Collaborative Writing: Applying the Digital Medium
Collaborative writing is a challenging concept, perhaps an even more challenging practice, for a discipline still very much entrenched in views of writing as individual effort and product as commodity with a single owner, reinforced by pedagogical practices and assessment measures that perpetuate such perspectives. In their essay “Collaborative Writing, Print to Digital,” Krista Kennedy and Rebecca Moore Howard provide a comprehensive overview of collaborative writing potential in classroom and virtual practice. Drawing from Bruffee’s perspective of collaborative learning, Kennedy and Howard highlight the activity as “a way of engaging students more deeply with the text” and providing “a social context in which students can experience and practice the kinds of conversation valued by college teachers” (37). By referencing Peter Elbow, Karen Burke LeFevre, Lundsford and Ede, and many other social constructivist and collaborative learning theorists, Kennedy and Howard propose that effective collaborative writing relies on several important key components: group dynamics, dialogic exchanges, a medium (physical or digital) of interaction, inclusion of minority views and opinions, and shared tasks and deliverables. The goal of collaborative activities arranged according to these components is to generate “creative conflict” (42), encourage group ownership and accountability (43), and replicate the collaborative experience of the workplace. New media, Kennedy and Howard further illustrate, offers access to tools that can mediate these goals, facilitates effective collaborative writing, and is becoming an essential convergence point for collaboration.
I would like to address specifically Kennedy and Howard’s focus on engaging digital tools for collaborative writing. While I certainly agree that social media platforms such as Twitter, blogs, and wikis bear the potential for student collaboration, I am skeptical of the way in which these spaces are often employed. For this reason, I agree with Kennedy and Howard that “Wikis,” as well as any media a teacher might leverage for collaborative writing activities, “demand more flexibility, training, and support from both the instructor(s) and students” (49). I make this assertion because what I often observe in online teaching, which incorporates many of these digital tools, is an assumption that the collaborative potential of certain technologies results in meaningful collaboration. In other words, the tool is perceived as both mediating technology and user ability. Students are thus thought to possess an inherent understanding not only of the digital tool they use for collaboration, but also of how to collaborate by means of that tool. Then, when a digital tool doesn’t produce the hoped-for effect or the project falls short of objectives, the experiment with virtual tools is abandoned and the instructor reverts to the practices of comfort and the methods of tradition.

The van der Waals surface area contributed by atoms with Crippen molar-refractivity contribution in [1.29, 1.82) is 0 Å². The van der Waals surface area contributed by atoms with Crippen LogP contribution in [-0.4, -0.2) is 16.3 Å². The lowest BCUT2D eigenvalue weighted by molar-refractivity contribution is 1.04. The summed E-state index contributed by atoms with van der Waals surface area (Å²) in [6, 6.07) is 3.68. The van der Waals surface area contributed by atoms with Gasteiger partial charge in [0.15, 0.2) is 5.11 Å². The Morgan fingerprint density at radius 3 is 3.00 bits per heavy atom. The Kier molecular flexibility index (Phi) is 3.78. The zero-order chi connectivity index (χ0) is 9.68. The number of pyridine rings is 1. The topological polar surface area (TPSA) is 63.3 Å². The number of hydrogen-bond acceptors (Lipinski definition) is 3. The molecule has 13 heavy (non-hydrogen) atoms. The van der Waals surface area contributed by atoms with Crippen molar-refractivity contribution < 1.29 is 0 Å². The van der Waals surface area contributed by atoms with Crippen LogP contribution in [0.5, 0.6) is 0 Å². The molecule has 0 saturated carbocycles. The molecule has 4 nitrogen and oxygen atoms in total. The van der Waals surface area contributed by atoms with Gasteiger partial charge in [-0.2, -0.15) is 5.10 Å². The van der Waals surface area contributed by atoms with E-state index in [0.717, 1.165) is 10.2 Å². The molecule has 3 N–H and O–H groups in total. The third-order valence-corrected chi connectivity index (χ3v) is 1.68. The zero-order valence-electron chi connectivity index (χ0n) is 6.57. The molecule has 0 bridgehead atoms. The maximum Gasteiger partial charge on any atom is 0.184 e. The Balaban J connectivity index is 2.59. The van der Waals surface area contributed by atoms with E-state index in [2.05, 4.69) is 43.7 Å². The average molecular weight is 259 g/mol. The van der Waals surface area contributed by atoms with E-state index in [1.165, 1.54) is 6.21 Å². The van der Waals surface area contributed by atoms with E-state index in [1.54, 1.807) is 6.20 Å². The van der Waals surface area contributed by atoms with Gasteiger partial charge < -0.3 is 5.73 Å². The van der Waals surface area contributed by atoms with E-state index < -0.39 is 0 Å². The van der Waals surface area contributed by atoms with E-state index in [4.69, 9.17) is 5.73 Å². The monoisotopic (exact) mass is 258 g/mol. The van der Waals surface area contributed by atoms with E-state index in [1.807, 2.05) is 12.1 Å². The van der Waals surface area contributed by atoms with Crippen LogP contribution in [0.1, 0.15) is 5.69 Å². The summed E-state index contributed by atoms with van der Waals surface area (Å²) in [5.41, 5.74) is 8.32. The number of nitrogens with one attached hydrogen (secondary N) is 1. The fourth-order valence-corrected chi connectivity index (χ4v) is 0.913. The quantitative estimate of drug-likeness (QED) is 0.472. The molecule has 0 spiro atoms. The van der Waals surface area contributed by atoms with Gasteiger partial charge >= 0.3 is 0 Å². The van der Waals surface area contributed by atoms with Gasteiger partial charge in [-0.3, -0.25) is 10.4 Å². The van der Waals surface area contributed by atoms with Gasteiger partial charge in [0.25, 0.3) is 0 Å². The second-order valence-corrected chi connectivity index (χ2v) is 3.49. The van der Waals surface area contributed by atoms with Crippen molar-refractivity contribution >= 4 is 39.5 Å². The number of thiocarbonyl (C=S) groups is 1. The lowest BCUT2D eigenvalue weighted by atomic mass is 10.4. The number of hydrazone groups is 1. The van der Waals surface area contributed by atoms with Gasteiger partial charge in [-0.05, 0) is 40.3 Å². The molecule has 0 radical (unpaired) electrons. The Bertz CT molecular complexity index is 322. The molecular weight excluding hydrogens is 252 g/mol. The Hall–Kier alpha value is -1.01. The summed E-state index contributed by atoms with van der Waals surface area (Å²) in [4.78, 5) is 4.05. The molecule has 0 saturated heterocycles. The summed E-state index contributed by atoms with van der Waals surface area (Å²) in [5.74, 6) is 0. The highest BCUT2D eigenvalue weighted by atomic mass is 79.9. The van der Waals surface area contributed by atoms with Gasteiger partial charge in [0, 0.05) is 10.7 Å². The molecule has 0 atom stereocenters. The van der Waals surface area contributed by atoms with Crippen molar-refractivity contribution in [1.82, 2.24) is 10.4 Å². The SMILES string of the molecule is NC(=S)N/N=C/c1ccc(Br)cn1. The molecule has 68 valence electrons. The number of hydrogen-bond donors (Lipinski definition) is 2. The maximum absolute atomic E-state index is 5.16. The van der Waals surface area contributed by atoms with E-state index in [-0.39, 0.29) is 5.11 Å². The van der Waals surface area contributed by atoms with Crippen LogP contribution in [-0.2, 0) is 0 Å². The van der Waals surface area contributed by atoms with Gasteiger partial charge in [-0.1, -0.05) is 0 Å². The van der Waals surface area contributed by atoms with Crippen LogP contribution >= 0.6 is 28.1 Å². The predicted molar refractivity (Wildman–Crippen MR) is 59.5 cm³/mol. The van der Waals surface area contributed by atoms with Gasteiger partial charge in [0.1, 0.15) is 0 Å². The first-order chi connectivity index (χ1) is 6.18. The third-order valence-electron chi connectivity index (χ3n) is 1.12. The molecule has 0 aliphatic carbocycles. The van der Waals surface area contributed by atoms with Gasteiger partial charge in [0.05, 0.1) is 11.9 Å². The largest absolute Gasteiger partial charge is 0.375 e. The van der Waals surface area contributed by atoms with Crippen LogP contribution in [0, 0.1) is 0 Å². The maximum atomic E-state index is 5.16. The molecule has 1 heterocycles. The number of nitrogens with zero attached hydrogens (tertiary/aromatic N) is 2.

The incongruities I often see resulting from misapplication of digital tools for collaborative writing activities in online courses has prompted me to ask a couple of questions.
1- Are the tools available in a Learning Management System, like Blackboard, sufficient for robust collaborative writing activities? If not, which digital tool, social media application, or technology platform best mediates collaborative writing?
2- What does “training” students for virtual collaborative writing activities consist of? How much emphasis should be placed on learning the technology? How much on effective collaboration?
3- What advantages if any do synchronous communication tools such as Blackboard Collaborate, Adobe Connect, and other Video-Web programs offer in terms of collaborative writing potential?